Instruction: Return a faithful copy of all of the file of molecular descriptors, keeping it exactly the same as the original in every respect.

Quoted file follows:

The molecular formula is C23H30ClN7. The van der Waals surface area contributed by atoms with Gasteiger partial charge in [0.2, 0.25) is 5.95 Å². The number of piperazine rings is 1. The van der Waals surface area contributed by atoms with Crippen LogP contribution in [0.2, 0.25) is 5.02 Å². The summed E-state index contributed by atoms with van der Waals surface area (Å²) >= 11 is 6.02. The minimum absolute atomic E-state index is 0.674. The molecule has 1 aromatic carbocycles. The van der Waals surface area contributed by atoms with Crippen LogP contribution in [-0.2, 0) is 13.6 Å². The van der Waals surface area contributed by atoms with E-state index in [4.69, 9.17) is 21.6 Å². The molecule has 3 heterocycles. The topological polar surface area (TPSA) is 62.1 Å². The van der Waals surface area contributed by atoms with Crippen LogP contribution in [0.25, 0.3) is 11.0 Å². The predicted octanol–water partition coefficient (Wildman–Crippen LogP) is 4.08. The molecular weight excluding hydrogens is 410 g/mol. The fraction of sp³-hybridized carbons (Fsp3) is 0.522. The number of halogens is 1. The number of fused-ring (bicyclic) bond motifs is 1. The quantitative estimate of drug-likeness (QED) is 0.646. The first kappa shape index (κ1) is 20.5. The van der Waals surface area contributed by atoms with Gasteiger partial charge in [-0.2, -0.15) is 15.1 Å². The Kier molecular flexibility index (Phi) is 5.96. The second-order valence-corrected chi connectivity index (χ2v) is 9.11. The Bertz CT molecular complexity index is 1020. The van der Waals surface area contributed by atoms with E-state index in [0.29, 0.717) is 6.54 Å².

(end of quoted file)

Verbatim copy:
The molecular formula is C23H30ClN7. The van der Waals surface area contributed by atoms with Gasteiger partial charge in [0.2, 0.25) is 5.95 Å². The number of piperazine rings is 1. The van der Waals surface area contributed by atoms with Crippen LogP contribution in [0.2, 0.25) is 5.02 Å². The summed E-state index contributed by atoms with van der Waals surface area (Å²) >= 11 is 6.02. The minimum absolute atomic E-state index is 0.674. The molecule has 1 aromatic carbocycles. The van der Waals surface area contributed by atoms with Crippen LogP contribution in [-0.2, 0) is 13.6 Å². The van der Waals surface area contributed by atoms with E-state index in [4.69, 9.17) is 21.6 Å². The molecule has 3 heterocycles. The topological polar surface area (TPSA) is 62.1 Å². The van der Waals surface area contributed by atoms with Crippen LogP contribution in [0.25, 0.3) is 11.0 Å². The predicted octanol–water partition coefficient (Wildman–Crippen LogP) is 4.08. The molecular weight excluding hydrogens is 410 g/mol. The fraction of sp³-hybridized carbons (Fsp3) is 0.522. The number of halogens is 1. The number of fused-ring (bicyclic) bond motifs is 1. The quantitative estimate of drug-likeness (QED) is 0.646. The first kappa shape index (κ1) is 20.5. The van der Waals surface area contributed by atoms with Gasteiger partial charge in [-0.2, -0.15) is 15.1 Å². The Kier molecular flexibility index (Phi) is 5.96. The second-order valence-corrected chi connectivity index (χ2v) is 9.11. The Bertz CT molecular complexity index is 1020. The van der Waals surface area contributed by atoms with E-state index in [0.29, 0.717) is 6.54 Å².